Hollywood Hyperbole: Michael Jackon’s death “brought entire world to stunned halt”
November 10, 2009
One of my pet peeves is journalists who use hyperbole. You know, the kind who use patently untrue, melodramatic phrases like "the world would never be the same" or "the world mourned when Princess Diana died." That sort of thing. I devoted a whole section to this in my book Media Mythmakers: How Journalists, Activists, and Advertisers Mislead Us .
Maybe my irritation comes from investigating claims that are exaggerated over and over again. A woman gets over a cold while at a church retreat, and it's later reported that she was cured of cancer. A camper sees a dark figure in the woods, and it's later reported as a Bigfoot encounter.
So when I picked up a recent issue of Entertainment Weekly (October 23) with Michael Jackson on the cover, I knew that somewhere inside I'd find some exaggeration about Jacko. Sure enough, a writer named Josh Rottenberg provided several examples of ridiculous hyperbole right off the bat. In a substance-free piece of fluff "journalism" called "Last Dance," the lead-in begins, "His tragic death last June shook the world."
Whoa, hold up. Michael Jackson's death did not "shake the world." Of course he had millions of fans. Of course it surprised people. (Oh, and by the way, anyone want to go back and look to see how many psychics predicted Jackon's death for 2009 at the end of last year? What's that? Not one of them saw that coming? As I investigated after the Sept. 11, 2001 terrorist attacks, psychics failed to predict that minor event, but something as earth-shaking as Michael Jackson's death should surely have appeared on some psychic's radar!)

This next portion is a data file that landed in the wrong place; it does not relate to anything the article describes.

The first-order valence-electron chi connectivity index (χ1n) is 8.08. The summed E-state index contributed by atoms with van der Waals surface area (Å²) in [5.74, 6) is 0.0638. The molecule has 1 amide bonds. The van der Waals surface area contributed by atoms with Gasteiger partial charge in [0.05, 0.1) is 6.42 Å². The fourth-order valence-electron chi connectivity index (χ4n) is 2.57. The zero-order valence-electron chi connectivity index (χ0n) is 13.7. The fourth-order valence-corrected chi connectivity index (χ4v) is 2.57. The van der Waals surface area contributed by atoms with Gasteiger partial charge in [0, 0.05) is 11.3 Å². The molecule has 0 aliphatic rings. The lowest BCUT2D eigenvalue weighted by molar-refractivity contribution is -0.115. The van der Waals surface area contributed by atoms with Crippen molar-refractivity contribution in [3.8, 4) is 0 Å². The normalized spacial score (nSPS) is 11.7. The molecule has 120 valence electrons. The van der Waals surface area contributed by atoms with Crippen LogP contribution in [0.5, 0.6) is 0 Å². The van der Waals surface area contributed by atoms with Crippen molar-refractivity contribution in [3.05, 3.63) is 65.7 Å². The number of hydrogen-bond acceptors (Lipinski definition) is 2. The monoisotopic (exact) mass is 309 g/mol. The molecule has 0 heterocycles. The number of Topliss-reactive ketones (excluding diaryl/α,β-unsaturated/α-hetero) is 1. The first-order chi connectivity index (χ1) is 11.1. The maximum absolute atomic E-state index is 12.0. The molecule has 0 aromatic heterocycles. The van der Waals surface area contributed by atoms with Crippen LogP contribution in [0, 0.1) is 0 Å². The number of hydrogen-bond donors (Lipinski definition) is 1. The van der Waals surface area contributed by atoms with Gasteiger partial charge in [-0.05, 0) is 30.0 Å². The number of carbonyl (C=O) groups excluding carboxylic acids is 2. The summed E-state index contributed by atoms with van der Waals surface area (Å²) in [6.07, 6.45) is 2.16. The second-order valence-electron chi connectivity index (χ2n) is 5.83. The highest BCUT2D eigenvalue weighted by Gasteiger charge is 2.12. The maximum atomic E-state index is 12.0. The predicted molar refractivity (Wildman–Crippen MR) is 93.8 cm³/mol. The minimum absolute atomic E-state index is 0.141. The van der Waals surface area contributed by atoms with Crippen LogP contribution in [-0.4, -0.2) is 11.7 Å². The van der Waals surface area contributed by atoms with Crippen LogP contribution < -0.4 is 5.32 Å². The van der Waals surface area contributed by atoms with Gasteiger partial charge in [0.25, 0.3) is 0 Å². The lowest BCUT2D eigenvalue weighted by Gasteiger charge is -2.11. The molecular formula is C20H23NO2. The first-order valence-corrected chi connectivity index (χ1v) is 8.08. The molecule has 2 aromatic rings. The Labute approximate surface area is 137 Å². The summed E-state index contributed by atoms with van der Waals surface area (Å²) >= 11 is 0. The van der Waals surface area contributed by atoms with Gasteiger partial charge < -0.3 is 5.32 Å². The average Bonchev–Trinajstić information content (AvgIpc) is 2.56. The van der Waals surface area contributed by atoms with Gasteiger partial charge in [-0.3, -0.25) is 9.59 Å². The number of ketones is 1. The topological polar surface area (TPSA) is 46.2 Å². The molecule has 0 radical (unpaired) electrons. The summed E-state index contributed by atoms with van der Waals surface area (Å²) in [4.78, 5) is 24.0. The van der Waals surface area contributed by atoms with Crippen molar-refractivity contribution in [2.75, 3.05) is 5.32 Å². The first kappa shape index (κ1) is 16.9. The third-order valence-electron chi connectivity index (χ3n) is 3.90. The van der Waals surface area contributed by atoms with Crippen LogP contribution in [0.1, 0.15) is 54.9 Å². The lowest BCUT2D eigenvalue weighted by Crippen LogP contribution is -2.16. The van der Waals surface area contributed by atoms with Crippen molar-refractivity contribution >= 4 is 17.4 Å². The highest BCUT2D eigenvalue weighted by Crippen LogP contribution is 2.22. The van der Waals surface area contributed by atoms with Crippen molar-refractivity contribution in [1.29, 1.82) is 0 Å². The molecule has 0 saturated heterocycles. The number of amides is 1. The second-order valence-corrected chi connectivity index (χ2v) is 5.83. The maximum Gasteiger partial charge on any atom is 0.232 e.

Only in the rarified air of craptastically exaggerated Hollywood writing did Jackson's death "shake the world." As an editor myself, I know that sometimes the intros and headlines are written by editors, not writers, at first thought that Josh Rottenberg might not had penned the stupid and patently false claim that began his article. Yet I was proven wrong when, on page 22, the second paragraph of this "entertainment journalism" begins with "when Jackson's sudden death brought the production-- and without overstatement, the entire world-- to a stunned halt." Really, Josh? Without overstatement, the entire world was brought to a stunned halt by Jackson's death?
With those words, I surmise-- without overstatement--- that Josh Rottenberg of Entertainment Weekly is an idiot. This is the sort of person who uses words he doesn't understand, the type of person who might say, "During that staff meeting, I was literally banging my head against the wall-- no one was listening to my proposal."
Of course, we live in a society where words have lost their meaning. We see claims of "amazing savings" (really? If I go into the store, will I truly be "amazed" at the savings?) and "shocking revelations" (really? If I buy the magazine and turn to the story, will I be "shocked" at what I read?). According to my Merriam-Webster's Collegiate dictionary, "stunned" means "to make senseless, groggy, or dizzy; to overcome, esp. with paralyzing astonishment or disbelief." I must have missed these things happening to the entire world when Jackson died. The people around me when we heard the news were surprised for a minute; a few laughed or thought up jokes, but I didn't see a single person "stunned," nor did I see the world come to a "halt." Perhaps Rottenberg lives in a different world.
I know that hyperbole is typical of breezy, lightweight entertainment "news." But I hold writers to a higher standard. I expect them to know the difference between literally and figuratively. I expect them to give me that facts without inserting phrases which are obviously untrue, and which blow the writer's credibility out the window. In case you happen to miss future celebrity news that stunned the world while you weren't paying attention, Entertainment Weekl y will keep you updated.